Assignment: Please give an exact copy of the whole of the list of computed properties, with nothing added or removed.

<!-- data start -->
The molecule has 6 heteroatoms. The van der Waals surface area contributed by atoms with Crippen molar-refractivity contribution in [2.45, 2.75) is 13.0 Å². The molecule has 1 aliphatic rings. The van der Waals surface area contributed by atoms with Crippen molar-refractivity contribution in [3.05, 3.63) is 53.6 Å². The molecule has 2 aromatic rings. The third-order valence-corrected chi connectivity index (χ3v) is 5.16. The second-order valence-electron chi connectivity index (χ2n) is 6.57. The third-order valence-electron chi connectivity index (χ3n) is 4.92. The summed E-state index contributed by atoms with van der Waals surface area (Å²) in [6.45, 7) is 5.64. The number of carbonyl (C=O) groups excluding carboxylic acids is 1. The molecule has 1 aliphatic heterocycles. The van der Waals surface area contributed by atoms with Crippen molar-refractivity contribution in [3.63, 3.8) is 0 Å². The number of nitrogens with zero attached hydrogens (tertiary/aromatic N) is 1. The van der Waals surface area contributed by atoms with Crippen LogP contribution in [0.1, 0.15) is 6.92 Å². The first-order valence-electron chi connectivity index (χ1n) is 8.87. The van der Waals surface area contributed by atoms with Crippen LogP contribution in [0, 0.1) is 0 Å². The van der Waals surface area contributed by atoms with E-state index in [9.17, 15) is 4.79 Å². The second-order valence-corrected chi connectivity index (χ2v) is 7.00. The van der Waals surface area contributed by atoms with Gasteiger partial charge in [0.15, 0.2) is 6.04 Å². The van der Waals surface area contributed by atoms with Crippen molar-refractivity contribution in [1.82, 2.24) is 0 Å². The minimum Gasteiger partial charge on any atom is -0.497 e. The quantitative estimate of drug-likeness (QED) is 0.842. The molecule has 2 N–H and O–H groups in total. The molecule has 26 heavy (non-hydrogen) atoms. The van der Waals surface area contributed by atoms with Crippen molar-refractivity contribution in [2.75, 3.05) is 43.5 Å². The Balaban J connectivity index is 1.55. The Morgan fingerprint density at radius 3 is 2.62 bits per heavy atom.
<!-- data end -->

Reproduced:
The molecule has 6 heteroatoms. The van der Waals surface area contributed by atoms with Crippen molar-refractivity contribution in [2.45, 2.75) is 13.0 Å². The molecule has 1 aliphatic rings. The van der Waals surface area contributed by atoms with Crippen molar-refractivity contribution in [3.05, 3.63) is 53.6 Å². The molecule has 2 aromatic rings. The third-order valence-corrected chi connectivity index (χ3v) is 5.16. The second-order valence-electron chi connectivity index (χ2n) is 6.57. The third-order valence-electron chi connectivity index (χ3n) is 4.92. The summed E-state index contributed by atoms with van der Waals surface area (Å²) in [6.45, 7) is 5.64. The number of carbonyl (C=O) groups excluding carboxylic acids is 1. The molecule has 1 aliphatic heterocycles. The van der Waals surface area contributed by atoms with Crippen molar-refractivity contribution in [3.63, 3.8) is 0 Å². The number of nitrogens with zero attached hydrogens (tertiary/aromatic N) is 1. The van der Waals surface area contributed by atoms with Crippen LogP contribution in [0.1, 0.15) is 6.92 Å². The first-order valence-electron chi connectivity index (χ1n) is 8.87. The van der Waals surface area contributed by atoms with Crippen LogP contribution in [0, 0.1) is 0 Å². The van der Waals surface area contributed by atoms with E-state index in [9.17, 15) is 4.79 Å². The second-order valence-corrected chi connectivity index (χ2v) is 7.00. The van der Waals surface area contributed by atoms with Gasteiger partial charge in [0.15, 0.2) is 6.04 Å². The van der Waals surface area contributed by atoms with Crippen molar-refractivity contribution in [1.82, 2.24) is 0 Å². The minimum Gasteiger partial charge on any atom is -0.497 e. The quantitative estimate of drug-likeness (QED) is 0.842. The molecule has 2 N–H and O–H groups in total. The molecule has 26 heavy (non-hydrogen) atoms. The van der Waals surface area contributed by atoms with Crippen molar-refractivity contribution in [2.75, 3.05) is 43.5 Å². The Balaban J connectivity index is 1.55. The Morgan fingerprint density at radius 3 is 2.62 bits per heavy atom.